Baking Soda on Hair: Benefits and How to Use
Did you know that baking soda can be used as a natural hair care product? That's right, this kitchen staple can actually help to improve the health of your hair! While it may seem like an unlikely beauty ingredient, baking soda has a variety of benefits for your hair.
In this blog post, we'll take a look at some of the ways that baking soda can benefit your hair, as well as how to use it properly. So if you're interested in learning more about this surprising hair care secret, read on!
Baking soda for hair
Baking soda is another name for sodium bicarbonate. Baking soda is a fantastic neutralizing agent for oils, silicones, waxes, and other common haircare materials because it solves them. Baking soda has become quite popular among those worried about the synthetic nature of commercial shampoos. It's effective at removing oil and may appear to be a natural option for dealing with unruly oily hair.
Baking soda's crystal structure may also be used as an exfoliant when combined with an oil or a conditioner to help remove dry skin and debris from the scalp.
What to know before using a baking soda shampoo.
As with all home treatments, baking soda shampoo should be treated with care. The high pH of baking soda makes it alkaline. Your scalp's natural acidity protects against bacterial and fungal development, just like the rest of your skin.
When your hair is damaged, it becomes more acidic. This makes alkaline goods like baking soda hazardous to your scalp's pH level. The high alkalinity of baking soda can damage the hair cuticle, leaving the hair dry, frizzy, and prone to breakage.
Instructions for using a baking soda shampoo.
Baking soda shampoo can be used as a scalp scrub, according to devotees of the product. Its abrasive texture may exfoliate and cleanse the scalp, comparable to that of a scalp scrub. There isn't any scientific research regarding this usage, however, the benefits are purely hypothetical and anecdotal.
Do you want to give it a try? Here's how to make and use this popular hair care treatment:
1. Know when you need a baking soda shampoo.
Let's talk about when you should use clarifying shampoos. When your scalp is clogged with dead skin cells, sebum, and sweat, it produces white flakes that are similar to dandruff. This happens when hair treatments, dead skin cells, sebum, and sweat combine and overstay their welcome on the scalp.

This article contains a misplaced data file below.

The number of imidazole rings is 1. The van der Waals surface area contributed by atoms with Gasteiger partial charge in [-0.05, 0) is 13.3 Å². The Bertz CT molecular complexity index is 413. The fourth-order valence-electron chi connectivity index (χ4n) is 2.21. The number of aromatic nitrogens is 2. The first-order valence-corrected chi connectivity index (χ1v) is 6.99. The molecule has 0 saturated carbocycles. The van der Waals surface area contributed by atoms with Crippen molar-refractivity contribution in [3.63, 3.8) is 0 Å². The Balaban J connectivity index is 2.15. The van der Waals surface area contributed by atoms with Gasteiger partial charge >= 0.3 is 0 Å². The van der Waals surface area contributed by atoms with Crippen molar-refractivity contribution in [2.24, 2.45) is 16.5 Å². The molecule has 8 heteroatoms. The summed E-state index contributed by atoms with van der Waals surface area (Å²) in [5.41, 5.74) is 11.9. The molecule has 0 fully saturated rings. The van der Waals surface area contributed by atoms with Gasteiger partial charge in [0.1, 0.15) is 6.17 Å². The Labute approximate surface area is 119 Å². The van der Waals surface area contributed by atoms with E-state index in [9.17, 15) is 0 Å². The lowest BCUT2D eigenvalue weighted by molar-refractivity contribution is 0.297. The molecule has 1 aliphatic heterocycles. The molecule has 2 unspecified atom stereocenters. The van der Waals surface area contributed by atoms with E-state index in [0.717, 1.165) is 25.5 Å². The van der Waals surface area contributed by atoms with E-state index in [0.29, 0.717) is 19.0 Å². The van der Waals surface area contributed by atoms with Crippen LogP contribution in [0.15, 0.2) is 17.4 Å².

Clarifying shampoo may also be required if your hair is hurting: Although it may seem strange, all that gunk can lead to scalp inflammation and, eventually, painful hair.
2. Make your own mix with baking soda and water.
To create a homemade baking soda shampoo, you'll need 1 part baking soda and 3 parts lukewarm or cold water. (Avoid using warm or hot water since the baking soda will clump up.) Use 2 to 3 teaspoons of baking soda and 6 to 9 tablespoons of water if you have shoulder-length hair.
Adjust the amounts as needed if you have hair that is shorter or longer. To make a thick paste, mix the components in a tiny dish. Some shampooers choose to add a few drops of essential oil to their mixture. After filling an empty and clean bottle with the solution, use a funnel to make things easier.
Don't make the shampoo and then store it for later, as this will cause it to become cloudy. The shampoo is best created just before use, so don't do it until then.
3. Apply the shampoo to wet hair.
Rinse your hair until it is completely wet before turning off the water. Apply the shampoo in a circular motion, starting at the scalp and working your way down to the tips. The mixture will feel gritty and "goopy," which is normal.
It also won't lather or foam-like traditional shampoo because it doesn't include any soap. Work the solution into your scalp, but don't scrub hard. If you're not careful, the rough texture of baking soda might irritate your skin. Allow 1 to 3 minutes for meditation (enjoy a quick sess), then wash out the shampoo with warm water.
4. Follow with an apple cider vinegar rinse.
If you're going to use baking soda shampoo, remember to complete it with an apple cider vinegar rinse. Baking soda has a strong pH, which pours the hair cuticle open. Apple cider vinegar will help seal the hair cuticles and give it shine by defrizzing the hair and moisturizing it.